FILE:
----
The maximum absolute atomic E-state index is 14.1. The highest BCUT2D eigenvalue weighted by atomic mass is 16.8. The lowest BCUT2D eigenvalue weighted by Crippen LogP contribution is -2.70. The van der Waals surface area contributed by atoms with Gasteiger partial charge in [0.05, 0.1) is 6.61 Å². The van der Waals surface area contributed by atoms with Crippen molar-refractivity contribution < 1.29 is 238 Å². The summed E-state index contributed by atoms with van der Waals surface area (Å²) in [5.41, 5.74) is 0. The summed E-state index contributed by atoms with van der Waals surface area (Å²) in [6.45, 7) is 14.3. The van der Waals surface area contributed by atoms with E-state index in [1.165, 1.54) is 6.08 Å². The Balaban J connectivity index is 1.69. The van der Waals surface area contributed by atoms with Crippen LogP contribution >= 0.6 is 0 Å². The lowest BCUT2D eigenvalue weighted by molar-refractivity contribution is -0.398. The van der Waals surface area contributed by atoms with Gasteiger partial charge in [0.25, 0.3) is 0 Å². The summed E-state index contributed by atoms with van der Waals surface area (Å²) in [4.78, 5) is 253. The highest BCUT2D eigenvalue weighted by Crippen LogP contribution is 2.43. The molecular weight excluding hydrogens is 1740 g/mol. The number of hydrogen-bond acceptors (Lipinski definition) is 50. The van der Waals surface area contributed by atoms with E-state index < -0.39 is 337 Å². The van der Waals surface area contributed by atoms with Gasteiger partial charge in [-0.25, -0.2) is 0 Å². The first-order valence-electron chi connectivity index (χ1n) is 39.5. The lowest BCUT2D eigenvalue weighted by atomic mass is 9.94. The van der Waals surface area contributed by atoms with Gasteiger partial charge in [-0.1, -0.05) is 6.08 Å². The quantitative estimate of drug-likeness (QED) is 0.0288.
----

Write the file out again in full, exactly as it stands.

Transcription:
The maximum absolute atomic E-state index is 14.1. The highest BCUT2D eigenvalue weighted by atomic mass is 16.8. The lowest BCUT2D eigenvalue weighted by Crippen LogP contribution is -2.70. The van der Waals surface area contributed by atoms with Gasteiger partial charge in [0.05, 0.1) is 6.61 Å². The van der Waals surface area contributed by atoms with Crippen molar-refractivity contribution < 1.29 is 238 Å². The summed E-state index contributed by atoms with van der Waals surface area (Å²) in [5.41, 5.74) is 0. The summed E-state index contributed by atoms with van der Waals surface area (Å²) in [6.45, 7) is 14.3. The van der Waals surface area contributed by atoms with E-state index in [1.165, 1.54) is 6.08 Å². The Balaban J connectivity index is 1.69. The van der Waals surface area contributed by atoms with Crippen LogP contribution >= 0.6 is 0 Å². The lowest BCUT2D eigenvalue weighted by molar-refractivity contribution is -0.398. The van der Waals surface area contributed by atoms with Gasteiger partial charge in [0.25, 0.3) is 0 Å². The summed E-state index contributed by atoms with van der Waals surface area (Å²) in [4.78, 5) is 253. The highest BCUT2D eigenvalue weighted by Crippen LogP contribution is 2.43. The molecular weight excluding hydrogens is 1740 g/mol. The number of hydrogen-bond acceptors (Lipinski definition) is 50. The van der Waals surface area contributed by atoms with E-state index < -0.39 is 337 Å². The van der Waals surface area contributed by atoms with Gasteiger partial charge in [-0.25, -0.2) is 0 Å². The first-order valence-electron chi connectivity index (χ1n) is 39.5. The lowest BCUT2D eigenvalue weighted by atomic mass is 9.94. The van der Waals surface area contributed by atoms with Gasteiger partial charge in [-0.1, -0.05) is 6.08 Å². The quantitative estimate of drug-likeness (QED) is 0.0288.